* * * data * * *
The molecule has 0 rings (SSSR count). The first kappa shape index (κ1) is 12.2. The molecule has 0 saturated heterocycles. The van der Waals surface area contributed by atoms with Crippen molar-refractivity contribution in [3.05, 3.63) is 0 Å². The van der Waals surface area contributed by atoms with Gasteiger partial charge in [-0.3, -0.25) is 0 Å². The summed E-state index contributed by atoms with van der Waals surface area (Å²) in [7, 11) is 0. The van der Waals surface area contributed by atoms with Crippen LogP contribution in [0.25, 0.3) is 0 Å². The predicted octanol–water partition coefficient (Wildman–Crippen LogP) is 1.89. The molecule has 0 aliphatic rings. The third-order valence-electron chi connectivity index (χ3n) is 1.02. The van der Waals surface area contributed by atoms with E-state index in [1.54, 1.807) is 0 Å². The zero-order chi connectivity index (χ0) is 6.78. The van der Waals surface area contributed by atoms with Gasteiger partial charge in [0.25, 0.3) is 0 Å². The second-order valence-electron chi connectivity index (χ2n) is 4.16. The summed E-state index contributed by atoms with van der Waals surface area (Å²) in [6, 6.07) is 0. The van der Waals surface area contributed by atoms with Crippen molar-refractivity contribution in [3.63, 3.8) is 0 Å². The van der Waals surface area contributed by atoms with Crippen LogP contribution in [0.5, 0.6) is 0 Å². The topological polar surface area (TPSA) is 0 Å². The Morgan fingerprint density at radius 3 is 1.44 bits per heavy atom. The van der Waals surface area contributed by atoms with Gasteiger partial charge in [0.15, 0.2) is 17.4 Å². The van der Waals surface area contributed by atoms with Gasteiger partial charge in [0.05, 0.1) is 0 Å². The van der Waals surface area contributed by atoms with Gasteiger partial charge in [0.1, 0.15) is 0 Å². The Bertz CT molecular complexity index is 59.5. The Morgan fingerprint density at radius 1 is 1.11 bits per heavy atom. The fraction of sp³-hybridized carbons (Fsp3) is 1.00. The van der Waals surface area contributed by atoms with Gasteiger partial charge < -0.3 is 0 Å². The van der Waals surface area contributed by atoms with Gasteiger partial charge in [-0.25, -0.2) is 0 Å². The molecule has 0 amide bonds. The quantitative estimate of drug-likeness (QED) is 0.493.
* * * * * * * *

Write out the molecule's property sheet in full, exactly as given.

The molecule has 0 rings (SSSR count). The first kappa shape index (κ1) is 12.2. The molecule has 0 saturated heterocycles. The van der Waals surface area contributed by atoms with Crippen molar-refractivity contribution in [3.05, 3.63) is 0 Å². The van der Waals surface area contributed by atoms with Gasteiger partial charge in [-0.3, -0.25) is 0 Å². The summed E-state index contributed by atoms with van der Waals surface area (Å²) in [7, 11) is 0. The van der Waals surface area contributed by atoms with Crippen LogP contribution in [0.25, 0.3) is 0 Å². The predicted octanol–water partition coefficient (Wildman–Crippen LogP) is 1.89. The molecule has 0 aliphatic rings. The third-order valence-electron chi connectivity index (χ3n) is 1.02. The van der Waals surface area contributed by atoms with E-state index in [1.54, 1.807) is 0 Å². The zero-order chi connectivity index (χ0) is 6.78. The van der Waals surface area contributed by atoms with Gasteiger partial charge in [0.25, 0.3) is 0 Å². The second-order valence-electron chi connectivity index (χ2n) is 4.16. The summed E-state index contributed by atoms with van der Waals surface area (Å²) in [6, 6.07) is 0. The van der Waals surface area contributed by atoms with Crippen molar-refractivity contribution in [3.63, 3.8) is 0 Å². The van der Waals surface area contributed by atoms with Crippen LogP contribution in [0.5, 0.6) is 0 Å². The topological polar surface area (TPSA) is 0 Å². The Morgan fingerprint density at radius 3 is 1.44 bits per heavy atom. The van der Waals surface area contributed by atoms with Gasteiger partial charge in [0.15, 0.2) is 17.4 Å². The van der Waals surface area contributed by atoms with Gasteiger partial charge in [0.05, 0.1) is 0 Å². The van der Waals surface area contributed by atoms with Gasteiger partial charge in [0.1, 0.15) is 0 Å². The Bertz CT molecular complexity index is 59.5. The Morgan fingerprint density at radius 1 is 1.11 bits per heavy atom. The fraction of sp³-hybridized carbons (Fsp3) is 1.00. The van der Waals surface area contributed by atoms with Gasteiger partial charge < -0.3 is 0 Å². The van der Waals surface area contributed by atoms with Gasteiger partial charge in [-0.25, -0.2) is 0 Å². The molecule has 0 amide bonds. The quantitative estimate of drug-likeness (QED) is 0.493.